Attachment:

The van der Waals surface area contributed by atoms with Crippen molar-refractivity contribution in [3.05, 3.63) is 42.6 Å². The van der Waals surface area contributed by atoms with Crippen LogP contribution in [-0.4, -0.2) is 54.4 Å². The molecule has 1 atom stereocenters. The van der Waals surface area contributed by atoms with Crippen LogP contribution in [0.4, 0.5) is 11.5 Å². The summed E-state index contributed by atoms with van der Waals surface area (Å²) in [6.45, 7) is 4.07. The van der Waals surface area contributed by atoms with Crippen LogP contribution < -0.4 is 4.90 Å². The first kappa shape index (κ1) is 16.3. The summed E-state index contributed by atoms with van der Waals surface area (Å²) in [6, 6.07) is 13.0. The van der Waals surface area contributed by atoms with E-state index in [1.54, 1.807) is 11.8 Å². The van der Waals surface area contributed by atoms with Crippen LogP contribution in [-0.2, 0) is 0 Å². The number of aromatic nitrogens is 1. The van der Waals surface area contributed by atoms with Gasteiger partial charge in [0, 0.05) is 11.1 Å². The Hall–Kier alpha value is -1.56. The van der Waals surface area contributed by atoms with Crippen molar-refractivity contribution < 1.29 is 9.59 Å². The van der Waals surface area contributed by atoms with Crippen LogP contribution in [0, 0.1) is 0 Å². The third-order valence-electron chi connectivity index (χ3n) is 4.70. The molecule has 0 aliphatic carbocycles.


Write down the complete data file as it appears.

The van der Waals surface area contributed by atoms with Crippen molar-refractivity contribution in [3.05, 3.63) is 42.6 Å². The van der Waals surface area contributed by atoms with Crippen LogP contribution in [-0.4, -0.2) is 54.4 Å². The molecule has 1 atom stereocenters. The van der Waals surface area contributed by atoms with Crippen LogP contribution in [0.4, 0.5) is 11.5 Å². The summed E-state index contributed by atoms with van der Waals surface area (Å²) in [6.45, 7) is 4.07. The van der Waals surface area contributed by atoms with Crippen LogP contribution < -0.4 is 4.90 Å². The first kappa shape index (κ1) is 16.3. The summed E-state index contributed by atoms with van der Waals surface area (Å²) in [6, 6.07) is 13.0. The van der Waals surface area contributed by atoms with E-state index in [1.54, 1.807) is 11.8 Å². The van der Waals surface area contributed by atoms with Crippen LogP contribution in [-0.2, 0) is 0 Å². The number of aromatic nitrogens is 1. The van der Waals surface area contributed by atoms with Gasteiger partial charge in [0, 0.05) is 11.1 Å². The Hall–Kier alpha value is -1.56. The van der Waals surface area contributed by atoms with Crippen molar-refractivity contribution < 1.29 is 9.59 Å². The van der Waals surface area contributed by atoms with Crippen LogP contribution in [0, 0.1) is 0 Å². The third-order valence-electron chi connectivity index (χ3n) is 4.70. The molecule has 0 aliphatic carbocycles.